In order to stay sane our brains creates the illusion that all our thoughts are completely rational and independent. But, no matter how independent-minded you think you are, it is easier – and unknowingly more seductive – to follow a widely-accepted dogma, than create your own.
How to overcome herd mentality and not be sheeple
In order to stay sane our brains creates the illusion that all our thoughts are completely rational and independent. But, no matter how independent-minded you think you are, it is easier – and unknowingly more seductive – to follow a widely-accepted dogma, than create your own. Most people are sociable and have a natural desire to be accepted, rather than being stigmatized as outcasts. Therefore, following a group is an ideal way to become a member, but how can you follow a group and overcome herd mentality and its negative impacts?
Herd mentality in financial crises
The bursting of the internet bubble is one of the most infamous financial events in recent history. The crash that followed saw the Nasdaq index, which had risen five-fold between 1995 and 2000, tumble from a peak of 5,048.62 in March 2000, to 1,139.90 in Oct 2002, a 76.81% fall. By the end of 2001, most dotcom stocks had gone bust.
Investments favored by the herd can easily become overvalued, as high investment values are usually based on optimism and not fundamentals. Financial markets have experienced this type of event on many occasions, from tulip mania in the 1600s, the great depression, and the last global economic downturn caused by the collapse of the subprime mortgage markets in 2007.
How can something so catastrophic happen again and again?
The answer to this question can be found in that same human attribute: herd mentality. It represents the tendency of investors to imitate the actions (rational or irrational) of a large group of investors. Individually, most traders would not necessarily make the same choice.
More examples of herd mentality
To further illustrate the mentality of the herd inside us, psychologists from Harvard University showed men different pictures of women and asked them to rate each one according to its beauty. The men then saw what they were told was the group’s average score for each photo – but in reality it was a random computer-generated score.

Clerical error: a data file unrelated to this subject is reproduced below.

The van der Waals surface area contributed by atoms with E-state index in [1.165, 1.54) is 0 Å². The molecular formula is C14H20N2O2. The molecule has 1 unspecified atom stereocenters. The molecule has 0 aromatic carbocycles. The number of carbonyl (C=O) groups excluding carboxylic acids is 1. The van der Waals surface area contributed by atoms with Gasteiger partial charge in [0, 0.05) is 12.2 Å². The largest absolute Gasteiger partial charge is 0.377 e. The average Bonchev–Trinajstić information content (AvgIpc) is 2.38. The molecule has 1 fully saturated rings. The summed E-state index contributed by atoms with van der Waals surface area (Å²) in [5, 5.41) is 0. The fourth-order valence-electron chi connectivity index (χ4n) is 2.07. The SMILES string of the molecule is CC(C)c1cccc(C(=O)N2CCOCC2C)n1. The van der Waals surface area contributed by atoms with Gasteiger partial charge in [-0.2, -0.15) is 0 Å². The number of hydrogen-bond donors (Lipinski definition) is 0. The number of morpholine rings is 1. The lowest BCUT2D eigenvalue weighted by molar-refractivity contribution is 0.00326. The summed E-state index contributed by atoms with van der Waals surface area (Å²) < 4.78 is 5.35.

Thirty minutes later, they were asked to re-evaluate the photo, while what was going on in their brains was being watched. Unsurprisingly, their new score came close to the consensus, and those who had to raise their initial score – deciding that the woman was more beautiful than they had originally decided – took greater brain activity than generating their initial scores.
What is herd mentality?
A herd, as defined by the Cambridge dictionary, is a large group of animals of the same type that live and feed together. Aristotle, the legendary Greek Philosopher, said that Man is by nature a social animal, inferring that humans prefer living within a group than alone. From this vantage point, it seems perfectly appropriate and not at all demeaning to describe herd mentality as the tendency of people to conform to the behavior or beliefs of the group to which they belong.
The science is clear, numerous studies demonstrate the actions of a large group greatly influence an individual’s decision. Herd behavior suggest there are limits to human free will. Pushed by the herd, people act the same way or adopt similar behaviors as people around them ignoring their own feelings in the process.